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Ramaz head of school Paul Shaviv made a good decision, in keeping with the institution's declared mission.

At the Ramaz School, my alma mater, an invitation was extended to Professor Rashid Khalidi, the Edward Said Professor of Modern Arab Studies at Columbia University, but then rescinded by the head of school, Paul Shaviv. Mr. Shaviv made clear in a statement that the invitation to Professor Khalidi was rescinded on the grounds of his political stature rather than his views, and that he will work with the Ramaz Politics Society to arrange a program with similar content so that students can hear another view on the conflict.

Professor Khalidi has accused the State of Israel of violating international law and committing war crimes, while advocating for the Palestinian legal right to resistance.

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Nevertheless, a group of Ramaz students started a petition aimed at defying the school administration and bringing Professor Khalidi to lecture at the school, and so far 200 individuals have signed. Their argument is to provide exposure for its students to different perspectives, providing academic equitability to the Ramaz community.

As it has been made increasingly clear in the current political landscape, there are multiple sides to every issue, and within Jewish communities across the United States, a sharp polarization of views is taking hold and causing major friction. Even within institutional strongholds of the pro-Israel cause, controversy is arising, which is catching the eye of the public and press.

What the Ramaz petition fails to consider is the mission of the Ramaz School, which explicitly states its commitment to “Ahavat Yisrael, and love and support for the State of Israel.” While bringing Professor Khalidi to lecture at Ramaz may provide an alternate frame of insight into an important issue, the school should not bring in a speaker who holds views sharply opposing the mission of the school.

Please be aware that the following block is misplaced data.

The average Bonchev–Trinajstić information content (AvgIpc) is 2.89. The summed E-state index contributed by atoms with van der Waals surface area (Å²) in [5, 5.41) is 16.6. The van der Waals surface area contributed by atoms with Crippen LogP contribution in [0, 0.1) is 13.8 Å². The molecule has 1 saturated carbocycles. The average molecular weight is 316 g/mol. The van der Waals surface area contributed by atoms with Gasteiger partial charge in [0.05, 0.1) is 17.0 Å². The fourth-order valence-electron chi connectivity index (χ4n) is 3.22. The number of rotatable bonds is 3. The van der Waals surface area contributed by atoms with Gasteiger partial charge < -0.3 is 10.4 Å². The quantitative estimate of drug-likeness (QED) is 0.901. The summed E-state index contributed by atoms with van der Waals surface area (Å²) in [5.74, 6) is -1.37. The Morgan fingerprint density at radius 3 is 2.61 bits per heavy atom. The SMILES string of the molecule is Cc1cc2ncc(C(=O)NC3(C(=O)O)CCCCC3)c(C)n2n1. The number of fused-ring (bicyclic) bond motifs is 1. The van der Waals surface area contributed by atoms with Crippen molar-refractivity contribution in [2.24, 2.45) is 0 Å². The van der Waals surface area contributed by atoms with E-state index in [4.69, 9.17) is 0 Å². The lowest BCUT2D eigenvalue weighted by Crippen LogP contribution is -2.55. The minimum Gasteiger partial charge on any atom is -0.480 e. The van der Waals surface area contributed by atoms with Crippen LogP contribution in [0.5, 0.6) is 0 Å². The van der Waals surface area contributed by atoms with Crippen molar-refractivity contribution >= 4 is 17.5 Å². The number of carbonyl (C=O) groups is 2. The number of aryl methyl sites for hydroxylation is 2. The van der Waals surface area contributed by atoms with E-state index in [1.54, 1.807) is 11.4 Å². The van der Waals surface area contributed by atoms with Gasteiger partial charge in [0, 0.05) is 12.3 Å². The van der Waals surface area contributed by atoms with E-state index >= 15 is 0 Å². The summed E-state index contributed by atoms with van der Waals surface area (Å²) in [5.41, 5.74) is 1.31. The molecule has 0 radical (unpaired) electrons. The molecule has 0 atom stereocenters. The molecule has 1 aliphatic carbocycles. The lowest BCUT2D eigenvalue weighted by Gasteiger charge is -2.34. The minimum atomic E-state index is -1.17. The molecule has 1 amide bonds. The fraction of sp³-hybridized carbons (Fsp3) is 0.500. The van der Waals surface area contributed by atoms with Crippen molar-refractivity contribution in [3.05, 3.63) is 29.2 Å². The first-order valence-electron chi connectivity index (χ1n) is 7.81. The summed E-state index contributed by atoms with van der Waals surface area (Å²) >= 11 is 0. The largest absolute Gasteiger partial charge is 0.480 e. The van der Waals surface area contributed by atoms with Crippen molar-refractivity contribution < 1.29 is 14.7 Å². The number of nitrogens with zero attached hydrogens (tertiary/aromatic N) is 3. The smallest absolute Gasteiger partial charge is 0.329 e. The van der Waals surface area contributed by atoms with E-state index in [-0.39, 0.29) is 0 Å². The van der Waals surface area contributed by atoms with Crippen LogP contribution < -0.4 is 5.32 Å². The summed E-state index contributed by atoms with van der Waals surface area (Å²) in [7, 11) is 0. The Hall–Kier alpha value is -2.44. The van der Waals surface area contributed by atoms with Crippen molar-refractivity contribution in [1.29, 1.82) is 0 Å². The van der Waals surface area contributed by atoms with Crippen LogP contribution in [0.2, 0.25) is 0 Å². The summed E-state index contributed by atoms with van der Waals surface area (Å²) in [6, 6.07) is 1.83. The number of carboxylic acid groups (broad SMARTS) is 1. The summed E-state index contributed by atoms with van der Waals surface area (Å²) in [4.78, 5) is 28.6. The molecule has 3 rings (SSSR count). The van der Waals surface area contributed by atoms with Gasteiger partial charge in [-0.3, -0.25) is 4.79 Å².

As part of its mission, the Ramaz school is committed to the “pursuit of knowledge and intellectual rigor,” but it also must uphold its values calling for the support of the State of Israel, and Mr. Shaviv succeeds in doing so by committing to help provide alternate views on the conflict to the Ramaz community.

While a free exchange of ideas should always be encouraged in an academic setting, Ramaz students supporting the petition should consider that there is no shortage of venues, including in New York City, which provide lectures and events for the purpose of criticizing the State of Israel. As a private institution with a stated mission, Ramaz has a responsibility to educate its pupils according to its stated values, and its administration has the right to decide who it brings into its doors just as its students have the right to attend any lecture concerning the Middle East conflict at another venue.

This issue raises another, in that there is a trend of modern Jewish institutions resolving their disputes in the public eye, causing further contention within Jewish communities around the United States. In the words of President Abraham Lincoln, “a house divided against itself cannot stand.” It is a sign of weakness within a community when certain issues take the forefront, allowing common enemies to capitalize on the division. Just as it would be best for the United States and the State of Israel as allies to resolve differences behind closed doors, Jewish organizations and institutions should handle issues without publicized petitions from within, as there are surely more productive ways to communicate with an administration than to shame the institution.

Instead of bringing a lecturer into Ramaz who challenge the mission of the school, the administration should continue to focus its efforts on providing preparation for its students before they enter college campuses on how to properly respond to criticisms of the State of Israel. Ramaz helped me develop the courage and ability to stand up for the State of Israel with factual evidence and logical reason, for which I will be forever grateful, and Mr. Shaviv has acted in complete accordance with the mission of the school in rescinding the offer of invitation to Professor Khalidi but committing to invite a different lecturer who can also provide an alternative frame of view to Ramaz students regarding the Middle East conflict. Hopefully Ramaz continues to empower its students with the ability to defend the State of Israel on college campuses all over the United States, as is necessary in holding a productive dialogue on resolving the conflict in the Middle East.

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Daniel Marks is a senior at Brandeis University. He is from New York City, and is the undergraduate representative of the Politics Department at Brandeis.
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